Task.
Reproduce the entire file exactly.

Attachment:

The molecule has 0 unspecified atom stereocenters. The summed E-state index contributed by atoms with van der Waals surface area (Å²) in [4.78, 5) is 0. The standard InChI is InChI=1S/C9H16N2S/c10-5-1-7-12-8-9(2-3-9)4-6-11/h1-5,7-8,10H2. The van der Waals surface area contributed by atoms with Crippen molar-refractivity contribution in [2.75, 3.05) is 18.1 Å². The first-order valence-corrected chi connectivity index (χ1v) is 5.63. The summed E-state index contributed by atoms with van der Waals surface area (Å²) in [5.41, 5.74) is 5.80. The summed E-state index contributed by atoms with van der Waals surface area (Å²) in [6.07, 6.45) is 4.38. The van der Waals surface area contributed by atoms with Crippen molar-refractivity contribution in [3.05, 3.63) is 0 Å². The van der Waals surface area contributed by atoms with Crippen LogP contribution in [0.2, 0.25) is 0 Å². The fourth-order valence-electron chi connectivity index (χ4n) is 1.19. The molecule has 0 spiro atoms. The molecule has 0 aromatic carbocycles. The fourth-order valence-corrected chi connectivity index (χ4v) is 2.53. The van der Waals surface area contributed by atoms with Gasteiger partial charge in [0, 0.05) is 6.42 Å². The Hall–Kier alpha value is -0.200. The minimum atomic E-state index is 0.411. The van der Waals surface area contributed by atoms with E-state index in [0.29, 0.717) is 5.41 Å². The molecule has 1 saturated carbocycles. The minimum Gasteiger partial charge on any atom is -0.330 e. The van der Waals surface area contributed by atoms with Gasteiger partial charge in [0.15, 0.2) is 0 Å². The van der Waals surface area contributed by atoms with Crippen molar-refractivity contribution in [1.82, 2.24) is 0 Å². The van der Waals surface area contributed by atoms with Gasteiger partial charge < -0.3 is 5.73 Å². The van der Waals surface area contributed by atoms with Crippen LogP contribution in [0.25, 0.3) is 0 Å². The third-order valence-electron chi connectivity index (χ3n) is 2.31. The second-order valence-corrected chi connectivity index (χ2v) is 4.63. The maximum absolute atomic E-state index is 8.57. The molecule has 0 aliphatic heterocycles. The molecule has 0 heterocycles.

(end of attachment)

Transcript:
The molecule has 0 unspecified atom stereocenters. The summed E-state index contributed by atoms with van der Waals surface area (Å²) in [4.78, 5) is 0. The standard InChI is InChI=1S/C9H16N2S/c10-5-1-7-12-8-9(2-3-9)4-6-11/h1-5,7-8,10H2. The van der Waals surface area contributed by atoms with Crippen molar-refractivity contribution in [2.75, 3.05) is 18.1 Å². The first-order valence-corrected chi connectivity index (χ1v) is 5.63. The summed E-state index contributed by atoms with van der Waals surface area (Å²) in [5.41, 5.74) is 5.80. The summed E-state index contributed by atoms with van der Waals surface area (Å²) in [6.07, 6.45) is 4.38. The van der Waals surface area contributed by atoms with Crippen molar-refractivity contribution in [3.05, 3.63) is 0 Å². The van der Waals surface area contributed by atoms with Crippen LogP contribution in [0.2, 0.25) is 0 Å². The fourth-order valence-electron chi connectivity index (χ4n) is 1.19. The molecule has 0 spiro atoms. The molecule has 0 aromatic carbocycles. The fourth-order valence-corrected chi connectivity index (χ4v) is 2.53. The van der Waals surface area contributed by atoms with Gasteiger partial charge in [0, 0.05) is 6.42 Å². The Hall–Kier alpha value is -0.200. The minimum atomic E-state index is 0.411. The van der Waals surface area contributed by atoms with E-state index in [0.29, 0.717) is 5.41 Å². The molecule has 1 saturated carbocycles. The minimum Gasteiger partial charge on any atom is -0.330 e. The van der Waals surface area contributed by atoms with Gasteiger partial charge in [0.15, 0.2) is 0 Å². The van der Waals surface area contributed by atoms with Crippen molar-refractivity contribution in [1.82, 2.24) is 0 Å². The van der Waals surface area contributed by atoms with Gasteiger partial charge < -0.3 is 5.73 Å². The van der Waals surface area contributed by atoms with Crippen LogP contribution in [0.25, 0.3) is 0 Å². The third-order valence-electron chi connectivity index (χ3n) is 2.31. The second-order valence-corrected chi connectivity index (χ2v) is 4.63. The maximum absolute atomic E-state index is 8.57. The molecule has 0 aliphatic heterocycles. The molecule has 0 heterocycles.